JOHN HYDE'S TEACHING FELLOWSHIP
When John Hyde matriculated at Williams, he found himself in a quandary familiar to generations of Williams students: how to fulfill requirements in the division(s) outside his wheelhouse. A passionate historian who was self-conscious about his math skills and not interested in spending time in a lab, he was sure he had hit the jackpot when he encountered a science course with history in the title: The History and Method of Science taught by Donald Richmond.
He found in Don, not just an engaging science class but, more importantly, lifelong inspiration. Don recognized introductory courses were designed for science majors and that non-scientists were looking for something different. Don’s course, created outside of his regular teaching responsibilities, explored how scientists go about gathering and evaluating evidence.
John’s college career was interrupted by a stint in the navy during the Korean War but ultimately he returned to Williams graduating in 1952. Graduate school at the University of Minnesota was followed by doctoral work at Harvard and before he even finished his dissertation he landed back in Williamstown, this time as a member of the faculty.
A distinguished professor of history, John also served as the Dean of Freshman and the Dean of the College, and Don’s example stuck with him throughout his four decade career. In retirement he proposed a fellowship that would allow select faculty to expand their teaching in new directions.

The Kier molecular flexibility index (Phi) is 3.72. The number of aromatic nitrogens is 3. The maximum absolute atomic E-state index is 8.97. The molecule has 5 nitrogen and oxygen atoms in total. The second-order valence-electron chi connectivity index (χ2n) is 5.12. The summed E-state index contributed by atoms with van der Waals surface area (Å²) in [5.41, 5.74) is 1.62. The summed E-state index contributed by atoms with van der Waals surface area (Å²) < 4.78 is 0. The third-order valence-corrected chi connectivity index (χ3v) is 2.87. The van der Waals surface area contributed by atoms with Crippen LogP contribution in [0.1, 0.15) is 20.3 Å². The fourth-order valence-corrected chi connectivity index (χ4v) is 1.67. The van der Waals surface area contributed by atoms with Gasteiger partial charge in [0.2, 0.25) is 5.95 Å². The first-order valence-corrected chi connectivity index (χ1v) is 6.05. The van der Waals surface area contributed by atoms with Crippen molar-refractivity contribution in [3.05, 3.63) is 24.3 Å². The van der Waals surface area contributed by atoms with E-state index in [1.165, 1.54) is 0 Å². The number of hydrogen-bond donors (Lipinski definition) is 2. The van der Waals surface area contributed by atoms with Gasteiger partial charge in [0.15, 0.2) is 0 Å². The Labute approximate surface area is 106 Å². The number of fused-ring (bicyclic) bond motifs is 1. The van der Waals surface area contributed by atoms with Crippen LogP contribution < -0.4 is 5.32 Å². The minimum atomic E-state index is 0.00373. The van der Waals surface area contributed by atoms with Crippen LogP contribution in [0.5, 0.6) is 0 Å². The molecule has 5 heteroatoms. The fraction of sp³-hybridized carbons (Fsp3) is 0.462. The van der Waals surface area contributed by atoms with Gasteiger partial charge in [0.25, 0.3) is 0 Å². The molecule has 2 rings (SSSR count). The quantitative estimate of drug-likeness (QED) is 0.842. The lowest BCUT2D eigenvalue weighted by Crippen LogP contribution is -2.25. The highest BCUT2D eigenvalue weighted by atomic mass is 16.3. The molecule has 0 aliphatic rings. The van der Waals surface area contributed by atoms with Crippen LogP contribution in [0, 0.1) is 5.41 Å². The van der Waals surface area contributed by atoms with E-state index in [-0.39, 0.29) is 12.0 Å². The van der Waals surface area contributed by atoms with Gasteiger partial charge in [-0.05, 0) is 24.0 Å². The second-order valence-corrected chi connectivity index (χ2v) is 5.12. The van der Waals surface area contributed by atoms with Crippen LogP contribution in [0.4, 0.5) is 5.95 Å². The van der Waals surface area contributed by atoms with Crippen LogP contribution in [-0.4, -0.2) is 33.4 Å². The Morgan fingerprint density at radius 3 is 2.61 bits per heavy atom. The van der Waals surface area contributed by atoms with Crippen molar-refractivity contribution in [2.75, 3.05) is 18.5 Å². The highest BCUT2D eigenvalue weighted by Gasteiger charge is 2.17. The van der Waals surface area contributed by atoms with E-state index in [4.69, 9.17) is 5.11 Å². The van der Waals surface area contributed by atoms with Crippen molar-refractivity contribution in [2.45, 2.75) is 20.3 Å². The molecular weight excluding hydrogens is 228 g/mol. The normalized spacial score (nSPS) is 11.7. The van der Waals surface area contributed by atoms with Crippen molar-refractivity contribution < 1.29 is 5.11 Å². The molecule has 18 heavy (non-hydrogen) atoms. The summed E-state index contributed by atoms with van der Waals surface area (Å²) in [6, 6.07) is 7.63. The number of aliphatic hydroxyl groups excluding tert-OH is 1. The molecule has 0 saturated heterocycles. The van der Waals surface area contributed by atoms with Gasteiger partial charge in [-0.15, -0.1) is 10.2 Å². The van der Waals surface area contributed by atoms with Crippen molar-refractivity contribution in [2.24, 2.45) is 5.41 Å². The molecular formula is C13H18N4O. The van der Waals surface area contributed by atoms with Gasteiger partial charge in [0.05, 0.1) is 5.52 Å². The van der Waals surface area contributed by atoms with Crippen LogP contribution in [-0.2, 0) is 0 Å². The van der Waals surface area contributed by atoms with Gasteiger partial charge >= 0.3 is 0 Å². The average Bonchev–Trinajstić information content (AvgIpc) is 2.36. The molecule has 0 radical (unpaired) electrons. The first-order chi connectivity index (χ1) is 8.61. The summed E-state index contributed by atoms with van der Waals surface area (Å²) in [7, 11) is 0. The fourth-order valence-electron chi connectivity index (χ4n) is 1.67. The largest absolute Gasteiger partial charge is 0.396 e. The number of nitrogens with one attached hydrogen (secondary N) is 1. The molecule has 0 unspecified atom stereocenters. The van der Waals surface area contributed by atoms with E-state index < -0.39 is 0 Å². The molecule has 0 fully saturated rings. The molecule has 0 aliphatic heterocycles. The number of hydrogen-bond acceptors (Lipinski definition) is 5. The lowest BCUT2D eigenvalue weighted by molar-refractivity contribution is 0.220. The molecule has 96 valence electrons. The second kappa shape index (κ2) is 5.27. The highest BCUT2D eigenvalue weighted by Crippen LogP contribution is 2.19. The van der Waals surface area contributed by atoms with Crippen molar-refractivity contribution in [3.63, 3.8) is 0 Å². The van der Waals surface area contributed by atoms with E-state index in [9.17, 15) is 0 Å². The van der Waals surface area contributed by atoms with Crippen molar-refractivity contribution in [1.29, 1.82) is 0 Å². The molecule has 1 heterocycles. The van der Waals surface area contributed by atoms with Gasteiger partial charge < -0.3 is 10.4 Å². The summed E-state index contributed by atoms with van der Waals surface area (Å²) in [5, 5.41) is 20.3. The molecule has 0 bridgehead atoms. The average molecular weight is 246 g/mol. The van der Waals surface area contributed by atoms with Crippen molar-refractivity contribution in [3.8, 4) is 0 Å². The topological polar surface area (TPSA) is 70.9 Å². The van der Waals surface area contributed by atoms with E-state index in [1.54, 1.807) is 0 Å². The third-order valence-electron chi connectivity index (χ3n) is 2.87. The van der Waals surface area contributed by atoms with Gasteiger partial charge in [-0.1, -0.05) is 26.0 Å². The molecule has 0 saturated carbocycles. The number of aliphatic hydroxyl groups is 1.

John’s vision resonated with President Adam Falk and with encouragement from Adam and the Dean of Faculty’s Office The John Hyde Teaching Fellowship was launched. The Hyde Teaching Fellowship supports versatility in teaching as well as the careful development of courses which promote broad-based learning. Hyde Fellowship recipients are encouraged to stretch beyond their specific areas of expertise in order to teach broadly within their own discipline. Or as John sums it up, “At the heart of what I’m trying to do is recognize really good teachers.”
Professor of Geosciences Ronadh Cox is the first Hyde Fellow. Two years into her three year fellowship, Ronadh is working to highlight the societal relevance of geosciences in the modern world, and to attract to geosciences a wider diversity of students. The second fellow is Professor of Philosophy Steve Gerrard whose work began this year focusing on Plato’s question: can virtue be taught?
John Hyde embodies the Teach It Forward Campaign’s focus on great teaching. By making initial fellowship gifts today and then using his future estate to fully fund it with a bequest, he is able to see his vision in action and create an endowed fund that will last in perpetuity. Inspired by John’s lifelong service to the college and this new fellowship, several other alumni have made Teach It Forward campaign gifts to this fund in his honor.